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  • Property-a-holics

    Crashing out of EU good for property market?

    That may be the temporary perception, but it is flapdoodle.

    Since 1780 France has had about 5 or 6 republics, 3 Empires, an occupation, Vichy, God knows how many groups trying to burn Paris down, and heaven knows what else.

    What has the UK had? Er ...the abdication of one king, and a lot of peaceful reform.

    Once we are through, and the establishment has accepted that access to the villas in Tuscany and Provence is a bit more difficult, we can move forward.

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    Most immigrants are working tenants why would any landlord want there to be less competition to rent their homes????
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    As usual DL, super post.

    I am completely on the same page as you on this.   I started buying in 2006 and when reading the BTL bible thought he was nuts espousing 10% yields.     6% was good, 7% amazing.

    Then the crash happened.  I've built most of my portfolio since, all 9.5% plus, most 10% + yields.

    I don't fear Brexit, i'm paying down debt and still buying as still opportunities.  The ripple has just moved 10 miles.  I think Brexit may supercharge these opoortunities.

    As you've alluded to, BREXIT is not the biggest threat to this country and us property investors in particular.  Corbyn is.

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    Brexit is the least of your problems. Many still have their heads in the sand failing to see what is upon us. Recession has started world wide regardless of what you are told. Governments now fear a economic collapse but will never admit to it. This is going to be long and hard, with many losing their jobs, homes and pensions. Soup kitchens and food banks will spring up in many streets across the UK. All those leveraged on rentals will face foreclosure as tenants will no longer have jobs to pay rents and many will get into mortgage arrears. Its all coming just wait and see.

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    Recessions follow booms, they haven't got rid of the cycle and they may not have even smoothed it, we shall see. On the way down, those careless or over leveraged may suffer leave opportunities for others. We grow a few years, then we contract a bit, then we grow again. Cycles. But tbh I think you have been reading too much zerohedge.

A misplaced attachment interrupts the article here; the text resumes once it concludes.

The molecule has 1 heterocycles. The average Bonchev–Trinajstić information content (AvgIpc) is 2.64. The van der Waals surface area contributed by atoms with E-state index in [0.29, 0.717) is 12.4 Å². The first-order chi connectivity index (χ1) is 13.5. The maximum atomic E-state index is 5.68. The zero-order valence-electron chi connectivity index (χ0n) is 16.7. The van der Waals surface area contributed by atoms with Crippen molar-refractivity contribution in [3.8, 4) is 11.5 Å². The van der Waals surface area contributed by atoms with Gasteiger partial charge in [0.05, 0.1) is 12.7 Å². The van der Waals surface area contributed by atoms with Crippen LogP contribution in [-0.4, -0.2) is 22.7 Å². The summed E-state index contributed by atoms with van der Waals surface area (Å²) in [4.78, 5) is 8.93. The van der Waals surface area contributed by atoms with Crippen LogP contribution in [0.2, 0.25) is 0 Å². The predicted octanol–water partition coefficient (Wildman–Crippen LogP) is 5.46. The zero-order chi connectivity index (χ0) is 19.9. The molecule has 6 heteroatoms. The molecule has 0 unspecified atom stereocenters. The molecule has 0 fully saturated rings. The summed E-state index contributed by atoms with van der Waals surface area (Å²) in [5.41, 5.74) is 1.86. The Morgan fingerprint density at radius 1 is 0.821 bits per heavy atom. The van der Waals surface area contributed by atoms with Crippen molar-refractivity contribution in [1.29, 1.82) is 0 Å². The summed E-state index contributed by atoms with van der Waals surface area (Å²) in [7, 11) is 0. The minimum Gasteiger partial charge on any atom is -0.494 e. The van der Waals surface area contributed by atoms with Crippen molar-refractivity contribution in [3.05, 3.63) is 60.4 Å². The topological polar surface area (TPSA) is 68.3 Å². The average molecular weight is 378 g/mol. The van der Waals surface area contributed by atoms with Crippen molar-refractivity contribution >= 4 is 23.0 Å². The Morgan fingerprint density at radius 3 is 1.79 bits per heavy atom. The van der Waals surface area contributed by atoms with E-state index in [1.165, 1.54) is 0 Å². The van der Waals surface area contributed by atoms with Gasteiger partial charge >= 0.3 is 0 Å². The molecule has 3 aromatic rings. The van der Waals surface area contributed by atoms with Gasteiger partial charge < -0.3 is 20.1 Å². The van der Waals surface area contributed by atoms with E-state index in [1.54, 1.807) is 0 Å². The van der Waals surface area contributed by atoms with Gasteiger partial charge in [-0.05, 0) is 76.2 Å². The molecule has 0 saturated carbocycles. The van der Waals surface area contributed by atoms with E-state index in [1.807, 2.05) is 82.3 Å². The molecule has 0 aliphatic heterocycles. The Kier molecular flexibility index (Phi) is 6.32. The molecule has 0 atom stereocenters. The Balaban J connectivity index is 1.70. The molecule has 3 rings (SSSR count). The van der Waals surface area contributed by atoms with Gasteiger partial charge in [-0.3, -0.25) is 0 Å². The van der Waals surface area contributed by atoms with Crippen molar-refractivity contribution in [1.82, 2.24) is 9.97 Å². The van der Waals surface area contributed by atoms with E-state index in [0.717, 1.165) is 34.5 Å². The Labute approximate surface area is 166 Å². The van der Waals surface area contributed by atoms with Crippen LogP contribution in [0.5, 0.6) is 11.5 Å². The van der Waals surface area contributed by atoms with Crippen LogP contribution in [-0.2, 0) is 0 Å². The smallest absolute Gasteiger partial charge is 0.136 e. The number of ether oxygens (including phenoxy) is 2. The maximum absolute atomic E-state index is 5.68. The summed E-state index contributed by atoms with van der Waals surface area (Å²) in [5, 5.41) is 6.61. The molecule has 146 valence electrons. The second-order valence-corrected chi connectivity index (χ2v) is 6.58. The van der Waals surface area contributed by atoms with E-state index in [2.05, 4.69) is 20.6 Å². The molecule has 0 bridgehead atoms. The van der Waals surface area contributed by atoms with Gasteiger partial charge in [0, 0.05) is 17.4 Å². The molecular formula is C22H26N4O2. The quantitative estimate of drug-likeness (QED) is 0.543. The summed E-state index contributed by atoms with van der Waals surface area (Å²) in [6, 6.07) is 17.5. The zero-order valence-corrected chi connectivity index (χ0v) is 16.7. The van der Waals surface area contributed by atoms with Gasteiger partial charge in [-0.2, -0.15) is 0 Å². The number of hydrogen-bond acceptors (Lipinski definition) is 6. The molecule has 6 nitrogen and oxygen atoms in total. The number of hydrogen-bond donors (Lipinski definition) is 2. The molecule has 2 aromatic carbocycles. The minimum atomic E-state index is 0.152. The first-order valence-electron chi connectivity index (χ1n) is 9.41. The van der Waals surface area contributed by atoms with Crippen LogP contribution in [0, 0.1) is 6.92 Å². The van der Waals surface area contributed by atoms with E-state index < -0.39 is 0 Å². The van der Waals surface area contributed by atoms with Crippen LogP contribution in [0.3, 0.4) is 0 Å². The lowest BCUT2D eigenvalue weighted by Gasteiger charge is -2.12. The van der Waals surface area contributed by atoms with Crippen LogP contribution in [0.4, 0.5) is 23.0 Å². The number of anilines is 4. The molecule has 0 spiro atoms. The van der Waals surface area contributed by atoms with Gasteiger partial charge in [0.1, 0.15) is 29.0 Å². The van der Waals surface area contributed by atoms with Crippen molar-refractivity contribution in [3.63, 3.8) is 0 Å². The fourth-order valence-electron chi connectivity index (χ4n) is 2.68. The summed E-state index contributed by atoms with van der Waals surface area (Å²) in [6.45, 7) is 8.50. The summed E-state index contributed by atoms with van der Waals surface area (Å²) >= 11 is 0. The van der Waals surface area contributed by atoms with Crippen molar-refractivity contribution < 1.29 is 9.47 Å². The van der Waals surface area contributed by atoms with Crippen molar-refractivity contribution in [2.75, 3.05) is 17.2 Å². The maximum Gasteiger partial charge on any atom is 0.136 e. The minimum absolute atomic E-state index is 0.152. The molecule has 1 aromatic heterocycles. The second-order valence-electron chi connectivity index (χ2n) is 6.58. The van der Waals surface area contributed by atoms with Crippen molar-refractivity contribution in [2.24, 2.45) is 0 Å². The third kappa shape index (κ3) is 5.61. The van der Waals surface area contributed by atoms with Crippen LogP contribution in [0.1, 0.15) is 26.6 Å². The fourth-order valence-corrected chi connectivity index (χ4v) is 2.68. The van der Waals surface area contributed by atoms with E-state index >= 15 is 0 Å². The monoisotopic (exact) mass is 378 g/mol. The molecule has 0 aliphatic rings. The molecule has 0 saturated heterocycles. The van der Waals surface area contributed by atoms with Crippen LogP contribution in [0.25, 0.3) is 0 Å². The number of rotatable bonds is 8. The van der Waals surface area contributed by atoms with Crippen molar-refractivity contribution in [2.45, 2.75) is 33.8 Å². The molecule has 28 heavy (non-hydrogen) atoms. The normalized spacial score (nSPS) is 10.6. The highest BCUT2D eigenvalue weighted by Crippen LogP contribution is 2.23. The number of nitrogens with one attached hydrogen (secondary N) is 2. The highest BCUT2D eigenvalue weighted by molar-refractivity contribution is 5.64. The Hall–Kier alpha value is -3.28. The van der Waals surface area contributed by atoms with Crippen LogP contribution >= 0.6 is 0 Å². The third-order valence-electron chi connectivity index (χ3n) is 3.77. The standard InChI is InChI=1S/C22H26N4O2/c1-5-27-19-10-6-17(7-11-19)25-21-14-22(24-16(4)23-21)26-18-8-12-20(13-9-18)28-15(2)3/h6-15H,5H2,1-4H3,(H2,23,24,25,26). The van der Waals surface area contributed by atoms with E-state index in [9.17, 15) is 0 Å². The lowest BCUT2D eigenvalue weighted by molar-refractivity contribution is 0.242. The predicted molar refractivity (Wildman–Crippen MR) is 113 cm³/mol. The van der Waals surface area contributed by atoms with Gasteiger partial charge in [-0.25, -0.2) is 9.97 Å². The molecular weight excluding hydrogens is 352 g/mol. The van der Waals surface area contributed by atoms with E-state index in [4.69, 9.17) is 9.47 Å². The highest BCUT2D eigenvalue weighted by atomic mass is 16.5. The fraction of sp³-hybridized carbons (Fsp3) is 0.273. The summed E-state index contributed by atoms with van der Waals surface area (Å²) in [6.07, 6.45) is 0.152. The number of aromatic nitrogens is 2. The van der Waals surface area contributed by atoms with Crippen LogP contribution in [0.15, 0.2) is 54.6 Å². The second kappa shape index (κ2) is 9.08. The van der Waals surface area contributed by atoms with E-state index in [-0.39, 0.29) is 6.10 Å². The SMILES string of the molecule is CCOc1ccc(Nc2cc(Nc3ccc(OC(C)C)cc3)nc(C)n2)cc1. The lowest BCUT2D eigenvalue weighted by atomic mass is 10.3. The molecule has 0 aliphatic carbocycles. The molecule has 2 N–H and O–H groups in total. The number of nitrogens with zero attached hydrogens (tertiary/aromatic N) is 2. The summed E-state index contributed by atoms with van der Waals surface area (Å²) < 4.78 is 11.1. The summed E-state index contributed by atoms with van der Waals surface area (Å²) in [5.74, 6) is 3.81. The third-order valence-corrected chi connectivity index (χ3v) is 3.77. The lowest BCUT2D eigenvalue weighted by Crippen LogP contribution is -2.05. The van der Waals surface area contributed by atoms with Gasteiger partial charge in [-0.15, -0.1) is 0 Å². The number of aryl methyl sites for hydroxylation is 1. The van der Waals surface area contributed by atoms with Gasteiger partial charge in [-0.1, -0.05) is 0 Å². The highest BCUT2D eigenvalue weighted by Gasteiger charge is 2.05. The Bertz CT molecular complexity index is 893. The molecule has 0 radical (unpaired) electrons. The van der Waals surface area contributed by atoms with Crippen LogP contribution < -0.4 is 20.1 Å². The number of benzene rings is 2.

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    I don't even know what zerohedge. Never heard of them. All I know is many are understating the real fall out from the next downturn.

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    Or hpc, it's obvious in every post of his and the money reset nonsense lately pretty much confirmed it.
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    Well, *traders( love volatility, because only when things are swinging around a lot, can you find really good trades - but of course this is also when big losses can befall the ill judged as well as big gains favour the well judged.
    As an *investor* already holding long term assets, you'd have to expect to weather a potential significant recession. The long term fundamentals of the UK economy are strong though, so probably you will be ok.
    I would say the elephant in the corner is the UK Government. Big changes can confound your business model with little if any notice. Potentially good for traders, but bad for investors.
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    In my mind the fear is already priced into the market, things have slowed down and prices have dropped near me over the past few years.  In my humble (completely uneducated!) opinion it is highly unlikely whatever happens that the Government will allow house prices to drop. They are more likely to open the money taps and cause an unintended boom similar to pre-credit crunch, all it takes it 100% mortgages again and away we go.  They have short term thinking, they are only interested in what happens during their term.  'It's different this time' is the lie we have heard time and time again over the years when Governments have re-invented the wheel and made policy which has failed previously.

    I am personally buying now because I believe once the uncertainty is over prices will rise. There is a lot of pent up demand with people wanting to move but scared of brexit, once this is out of the way transactions are likely to increase significantly as we have a few years of demand waiting to enter the market, whether first time buyers, upsizers, downsizers, etc.  I don't believe any negative effects whatever happens with brexit will be felt for a number of years as the Government props up the system.

    I completely agree with you DL, I am buying with yield in mind, I think buying for capital growth (especially in the South East) at present doesn't seem to be a great move.

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    Buy on yield and forget capital growth

    Growth will come along as some point

    Cash every day in the bank is the life blood of investment  and thats what I look for



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    Learn Change and Adapt ?????

    All comments are for casual information purposes only. If you wish to rely on any advice I have given please ensure you obtain independent specialist advice from a third party. No liability is accepted for comments made.